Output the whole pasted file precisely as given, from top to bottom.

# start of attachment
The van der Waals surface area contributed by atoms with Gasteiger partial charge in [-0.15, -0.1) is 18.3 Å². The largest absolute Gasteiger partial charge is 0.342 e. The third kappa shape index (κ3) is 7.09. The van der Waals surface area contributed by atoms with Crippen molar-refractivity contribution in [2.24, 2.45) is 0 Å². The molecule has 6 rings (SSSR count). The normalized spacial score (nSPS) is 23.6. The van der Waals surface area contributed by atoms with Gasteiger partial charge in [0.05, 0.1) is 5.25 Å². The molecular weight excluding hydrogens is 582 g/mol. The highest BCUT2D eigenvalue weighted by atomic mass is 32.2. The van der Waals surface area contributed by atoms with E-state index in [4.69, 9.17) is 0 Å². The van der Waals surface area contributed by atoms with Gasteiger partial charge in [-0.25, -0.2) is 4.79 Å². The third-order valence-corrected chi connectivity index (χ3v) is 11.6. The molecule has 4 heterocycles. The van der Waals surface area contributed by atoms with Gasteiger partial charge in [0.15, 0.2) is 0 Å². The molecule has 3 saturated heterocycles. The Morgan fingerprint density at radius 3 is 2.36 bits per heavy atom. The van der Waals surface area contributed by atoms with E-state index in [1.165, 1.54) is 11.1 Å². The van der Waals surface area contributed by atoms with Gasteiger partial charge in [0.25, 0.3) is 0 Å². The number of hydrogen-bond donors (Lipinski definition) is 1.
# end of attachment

The van der Waals surface area contributed by atoms with Gasteiger partial charge in [-0.15, -0.1) is 18.3 Å². The largest absolute Gasteiger partial charge is 0.342 e. The third kappa shape index (κ3) is 7.09. The van der Waals surface area contributed by atoms with Crippen molar-refractivity contribution in [2.24, 2.45) is 0 Å². The molecule has 6 rings (SSSR count). The normalized spacial score (nSPS) is 23.6. The van der Waals surface area contributed by atoms with Gasteiger partial charge in [0.05, 0.1) is 5.25 Å². The molecular weight excluding hydrogens is 582 g/mol. The highest BCUT2D eigenvalue weighted by atomic mass is 32.2. The van der Waals surface area contributed by atoms with E-state index in [4.69, 9.17) is 0 Å². The van der Waals surface area contributed by atoms with Gasteiger partial charge in [-0.25, -0.2) is 4.79 Å². The third-order valence-corrected chi connectivity index (χ3v) is 11.6. The molecule has 4 heterocycles. The van der Waals surface area contributed by atoms with Gasteiger partial charge in [0.15, 0.2) is 0 Å². The molecule has 3 saturated heterocycles. The Morgan fingerprint density at radius 3 is 2.36 bits per heavy atom. The van der Waals surface area contributed by atoms with E-state index in [1.165, 1.54) is 11.1 Å². The van der Waals surface area contributed by atoms with Gasteiger partial charge in [0.25, 0.3) is 0 Å². The number of hydrogen-bond donors (Lipinski definition) is 1.